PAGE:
If you’re still using an older file and folder replication solution, it’s high time you moved over to the Distributed File System.
The Distributed File System (DFS) has been around since the days of Windows NT. It comes in a variety of configurations and options and is available in standalone and domain configurations. DFS is a popular and effective technology that provides redundant file and folder replication between remote servers. You can organize them under a common namespace to let users connect without needing the name of the server on which the DFS share is hosted.
Unfortunately, there has never been a comprehensive DFS best practices document. Here’s a summary of all the best practices used, learned and recommended over the years. New information is always posted to the Microsoft Web site, so check here for updates.
The terms DFS and Distributed File System refer to the legacy namespace product available in Windows 2000, Windows 2003 and Windows 2003 R2, and as a legacy product in Windows 2008. DFS used the problematic File Replication Service (FRS) for the replication engine.
With Windows 2003 R2, Microsoft introduced a new DFS namespace product along with a much-improved replication engine. Here the term “legacy DFS” refers to the legacy DFS in Windows Server 2000, Windows Server 2003 and Windows Server 2008. The new DFS namespace is called DFS-N, and the new replication engine is called DFS-Replication (DFS-R).
The legacy DFS in Windows 2000 and Windows 2003 used a cumbersome and confusing administrator’s console and terminology. The FRS was also problematic. Windows 2003 attempted to mitigate some of those issues, but was unable to actually fix them. So Microsoft delivered a completely new replication engine, DFS-R, for Windows 2003 R2 and Windows 2008.
With Windows 2003 now out of mainstream support by Microsoft, you really need to migrate to the new DFS/DFS-R available in Windows 2003 R2 and Windows 2008, if you haven’t already. Here are some potential problems and best practices associated with the legacy DFS and FRS.
FRS detects changes via the New Technology File System (NTFS) journal. This is modified when a change is made to a file or folder in the file system. Unfortunately, FRS can’t detect whether or not that change requires replication.
Applications that scan files—like antivirus and disk defragmentation tools—typically modify the security descriptor of the files. This triggers a change in NTFS journal, which in turn triggers FRS to replicate the files even though no changes were made. Updates made to FRS in Windows 2003 minimized those problems, but did not fix them. They included:
The best practices for managing and using legacy DFS/FRS revolve around the central concept that keeping dynamically changing data on DFS shares is inherently a bad idea. FRS is easily overwhelmed with large numbers of files. It also has a hard time replicating frequently changing data. For example, you shouldn’t use it to house My Documents for user profiles.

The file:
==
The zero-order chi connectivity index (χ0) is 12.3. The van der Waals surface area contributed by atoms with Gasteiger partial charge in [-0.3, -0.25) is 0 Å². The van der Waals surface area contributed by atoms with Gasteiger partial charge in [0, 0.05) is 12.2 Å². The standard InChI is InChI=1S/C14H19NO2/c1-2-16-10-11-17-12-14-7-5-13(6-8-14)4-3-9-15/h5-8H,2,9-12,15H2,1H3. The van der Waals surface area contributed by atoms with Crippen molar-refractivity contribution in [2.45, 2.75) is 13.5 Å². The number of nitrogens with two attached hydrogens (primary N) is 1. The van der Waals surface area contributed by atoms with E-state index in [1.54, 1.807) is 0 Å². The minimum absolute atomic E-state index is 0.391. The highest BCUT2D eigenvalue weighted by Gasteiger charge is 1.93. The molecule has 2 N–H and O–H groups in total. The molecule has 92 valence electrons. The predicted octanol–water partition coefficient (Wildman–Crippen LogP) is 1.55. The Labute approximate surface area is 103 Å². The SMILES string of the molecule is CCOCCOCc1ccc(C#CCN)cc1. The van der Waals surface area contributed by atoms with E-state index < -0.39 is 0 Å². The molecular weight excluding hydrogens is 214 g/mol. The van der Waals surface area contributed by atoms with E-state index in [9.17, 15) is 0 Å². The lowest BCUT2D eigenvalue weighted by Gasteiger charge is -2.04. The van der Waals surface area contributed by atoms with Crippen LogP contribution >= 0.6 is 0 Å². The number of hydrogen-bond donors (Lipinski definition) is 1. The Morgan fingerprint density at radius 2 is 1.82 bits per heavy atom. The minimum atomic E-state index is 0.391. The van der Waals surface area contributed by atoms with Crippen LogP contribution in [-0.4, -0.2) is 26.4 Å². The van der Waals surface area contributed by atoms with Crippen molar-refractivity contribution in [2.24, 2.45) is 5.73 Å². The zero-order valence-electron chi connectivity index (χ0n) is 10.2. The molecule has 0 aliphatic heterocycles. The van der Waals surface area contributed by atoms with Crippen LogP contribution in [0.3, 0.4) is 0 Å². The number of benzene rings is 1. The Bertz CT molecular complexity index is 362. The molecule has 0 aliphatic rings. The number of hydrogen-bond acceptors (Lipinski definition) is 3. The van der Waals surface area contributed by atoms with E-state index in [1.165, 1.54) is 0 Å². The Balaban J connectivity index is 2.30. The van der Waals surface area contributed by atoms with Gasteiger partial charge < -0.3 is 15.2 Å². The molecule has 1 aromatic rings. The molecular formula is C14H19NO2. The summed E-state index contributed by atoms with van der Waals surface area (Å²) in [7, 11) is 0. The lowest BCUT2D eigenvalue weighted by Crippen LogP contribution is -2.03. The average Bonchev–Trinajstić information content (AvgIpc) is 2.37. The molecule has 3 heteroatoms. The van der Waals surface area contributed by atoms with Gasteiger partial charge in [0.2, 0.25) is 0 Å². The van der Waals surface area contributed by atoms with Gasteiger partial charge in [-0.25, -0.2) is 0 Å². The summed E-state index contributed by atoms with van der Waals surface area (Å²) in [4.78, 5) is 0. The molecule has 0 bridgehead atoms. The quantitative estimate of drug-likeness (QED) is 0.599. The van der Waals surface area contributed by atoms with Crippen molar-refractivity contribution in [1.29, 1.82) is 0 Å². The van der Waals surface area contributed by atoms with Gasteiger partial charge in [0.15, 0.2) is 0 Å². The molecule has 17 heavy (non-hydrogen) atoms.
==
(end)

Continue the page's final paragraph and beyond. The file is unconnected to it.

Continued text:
Other best practices for handling legacy DFS/FRS include:
FRS replicates the entire file, even if only a few bytes have changed. There’s an approximate limit of 65GB per share that DFS/FRS can effectively replicate. Exceeding this limit will result in inconsistency and poor performance. Other noted limitations include:
For multiple-domain DFS configurations:
For further reference, see the DFS FAQ.
The new DFS-N and DFS-R in Windows 2003 R2, Windows Server 2008 and Windows Server 2008 R2 have significant improvements over the legacy DFS and FRS products. DFS-R replicates on a block-level basis, only replicating changes made to a file, rather than the whole file.
For example, if you changed a title on a PowerPoint slide and the file is 3MB, FRS would replicate the entire 3MB file for the old legacy DFS. DFS-R only replicates a few bytes. This makes a huge difference for both network and disk performance. It also helps with user-perceived performance of getting changes replicated. DFS-R can handle large amounts of data, and dynamically and efficiently change that data.
DFS-R is available only in Windows Server 2003 R2 and Windows Server 2008. You can only use it to replicate DFS data in Windows Server 2003 R2, but you can replicate DFS and SYSVOL data in Windows Server 2008 and Windows Server 2008 R2. To use DFS-R for replication, only your DFS servers must be running Windows Server 2003 R2, Windows Server 2008 or Windows Server 2008 R2. You won’t have to upgrade the DCs.
Installing the new DFS/DFS-R in a Windows Server 2003 domain will require a schema change (see the list of DFS-R FAQs for more details):
Apply the 972105, 969688, 978326, 959114, 978994 hotfixes prior to SYSVOL migration to DFS-R. Then proceed as follows:
DFS-R provides more robust and efficient replication and handles dynamic data quite well, but it’s important to understand the scalability limitations for DFS-R when planning a DFS infrastructure. You can define replication groups independently of DFS namespace configuration—one is not dependent on the other. You will be, however, subject to the following limitations:
For more details, see the Microsoft TechCenter page on this issue. There’s also an excellent list of FAQs.
Overall, the recommendation is simple: Get off of FRS—seriously. It’s old technology that Microsoft threw in the dumpster years ago. Bite the bullet and migrate all DFS shares (Windows Server 2003 R2 and newer) and SYSVOL replicas (Windows Server 2008 and newer) to DFS-R.
Take advantage of the robust performance improvements and spend your time doing more productive things. With the deprecation of legacy DFS and FRS in Windows Server 2008 R2, Microsoft is sending a message that it’s time to move to better technology. There are really no downsides.